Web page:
What type of weather do you think of for the month of July? If you’re thinking hot, humid, with afternoon storms you would be right on. Now what if I also told you July is also a peak tornado month for the D.C. area, with nearly as many tornadoes as the month of May?
Examining the map, a tally of all reports (1950-2011) west of the Chesapeake Bay during July includes:
91 confirmed tornadoes
348 hail reports
1679 damaging wind reports
July tornado climatology
July happens to be a top month for confirmed tornadoes right up there with the month of May. Are you surprised? I certainly am.
The fact that May holds the most monthly tornadoes per month is not surprising, but I would expect number two to be either April or June, rather than July which is a month firmly supplanted in the summer season. While it is interesting that July has the second most tornadoes, perhaps an even more staggering fact is the D.C. region has experienced DOUBLE the number of tornadoes in July (91) than June (45)!
Within the map extent and west of the Chesapeake Bay there have been 91 tornadoes during the month of July from 1950-2011 per the Storm Prediction Center tornado database.
Tornadoes by Fujita/Enhanced Fujita (EF) category during the month of June:
The F3 tornadoes occurred on July 25, 1985 near Rt. 29 on the border of Greene and Albemarle counties in Virginia and on July 19, 1996 in Carroll County, Maryland.
The most prolific tornado day for the D.C. area during the month of July was on July 14, 1994 when 14 confirmed tornadoes touched down across parts of Virginia and Maryland.
When breaking down D.C. area tornadoes by state, Maryland holds the gauntlet at 50.
July hail climatology
After several months of increasing hail reports, July is the month where the D.C. area experiences a lower frequency of hail-producing thunderstorms. The number of reports is noticeably less than June, and half that of May.
The reason for the lack of hail reports is due to a warm summer atmosphere that stretches from the surface to higher altitudes. Hail, and specifically large hail, is more likely to form with cold temperatures aloft that can support ice crystal formation and accretion into hailstones. The middle of the summer is not conducive to frequent cold intrusions aloft, so hail can be less prolific.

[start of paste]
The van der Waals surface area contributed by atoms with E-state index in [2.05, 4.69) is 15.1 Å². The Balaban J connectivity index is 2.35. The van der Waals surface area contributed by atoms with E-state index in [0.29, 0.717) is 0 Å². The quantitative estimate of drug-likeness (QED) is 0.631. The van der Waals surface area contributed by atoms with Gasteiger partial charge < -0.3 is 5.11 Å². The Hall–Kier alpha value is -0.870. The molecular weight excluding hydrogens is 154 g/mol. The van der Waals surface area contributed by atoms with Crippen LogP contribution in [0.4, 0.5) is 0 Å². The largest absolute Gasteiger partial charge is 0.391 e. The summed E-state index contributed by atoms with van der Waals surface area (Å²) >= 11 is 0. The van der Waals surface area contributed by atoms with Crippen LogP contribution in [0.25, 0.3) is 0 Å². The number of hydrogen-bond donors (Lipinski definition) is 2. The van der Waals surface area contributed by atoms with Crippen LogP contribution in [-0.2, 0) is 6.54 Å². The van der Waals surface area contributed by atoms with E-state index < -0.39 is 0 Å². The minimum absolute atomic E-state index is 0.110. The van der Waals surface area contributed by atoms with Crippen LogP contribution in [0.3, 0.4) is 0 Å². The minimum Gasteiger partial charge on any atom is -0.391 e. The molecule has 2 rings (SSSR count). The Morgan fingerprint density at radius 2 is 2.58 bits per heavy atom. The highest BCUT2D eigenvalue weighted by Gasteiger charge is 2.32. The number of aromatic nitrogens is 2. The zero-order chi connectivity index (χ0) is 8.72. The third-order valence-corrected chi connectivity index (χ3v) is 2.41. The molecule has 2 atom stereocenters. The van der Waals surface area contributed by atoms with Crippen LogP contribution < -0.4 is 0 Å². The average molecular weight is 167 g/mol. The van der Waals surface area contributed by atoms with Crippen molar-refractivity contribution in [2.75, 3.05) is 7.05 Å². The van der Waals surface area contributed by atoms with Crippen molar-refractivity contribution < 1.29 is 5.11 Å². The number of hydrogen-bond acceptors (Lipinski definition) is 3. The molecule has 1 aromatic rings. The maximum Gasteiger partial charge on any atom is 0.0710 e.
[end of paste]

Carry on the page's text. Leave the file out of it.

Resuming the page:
While hail may not be the most common of severe threats during the month of July, it still happens as noted above with roughly 350 hail reports around the D.C. area since 1950 during the month of July.
Here is the breakdown of hail reports by size (diameter in inches) for the month of June:
Less than 1 inch: 50 percent (below severe criteria)
1 to 2 inches: 46 percent
Greater than inches: 2 percent
The largest hailstone ever reported during the month of July was on July 2, 1968 with an insane diameter of 5 INCHES. This occurred on the Loudoun and Fairfax County border just north of Reston, Virginia. There have also been two reports of 4-inch diameter hail during the month of July: one on July 26, 1993 in Mineral County, West Virginia (panhandle) and then again on July 30, 1999 in Baltimore County, Maryland (just north of downtown Baltimore).
The bottom line is that while hail may not be the dominant severe threat for the D.C. area during the month of July, it is not impossible and even LARGE hail, though rare, is not out of the question!
July wind climatology
Like many of the previous months, wind damage is the primary type of severe weather across the D.C. area during the month of July. The 1,679 wind reports from 1950-2011 actually surpass the total wind damage reports for both May and June (including all the June wind reports from the June 2012 derecho).
For the D.C. region, there is an especially high density of wind reports across the urban cores of downtown D.C. and Baltimore. In fact, the highest wind gust ever reported during the month of July occurred on July 21, 1980 in downtown D.C.; a whopping 72 mph wind gust!
July may be known for its heat, humidity and long summer days but severe thunderstorms are certainly not out of the question. While many of us may let our guards down during the summer time, keep in mind it is a surprisingly active tornado month ranked highly with the month of May.
When planning those afternoon and evening pool parties, golf outings, or barbeques keep a weather eye on the sky as any summertime thunderstorms can quickly turn severe, capable of producing tornadoes, hail, and ESPECIALLY damaging winds.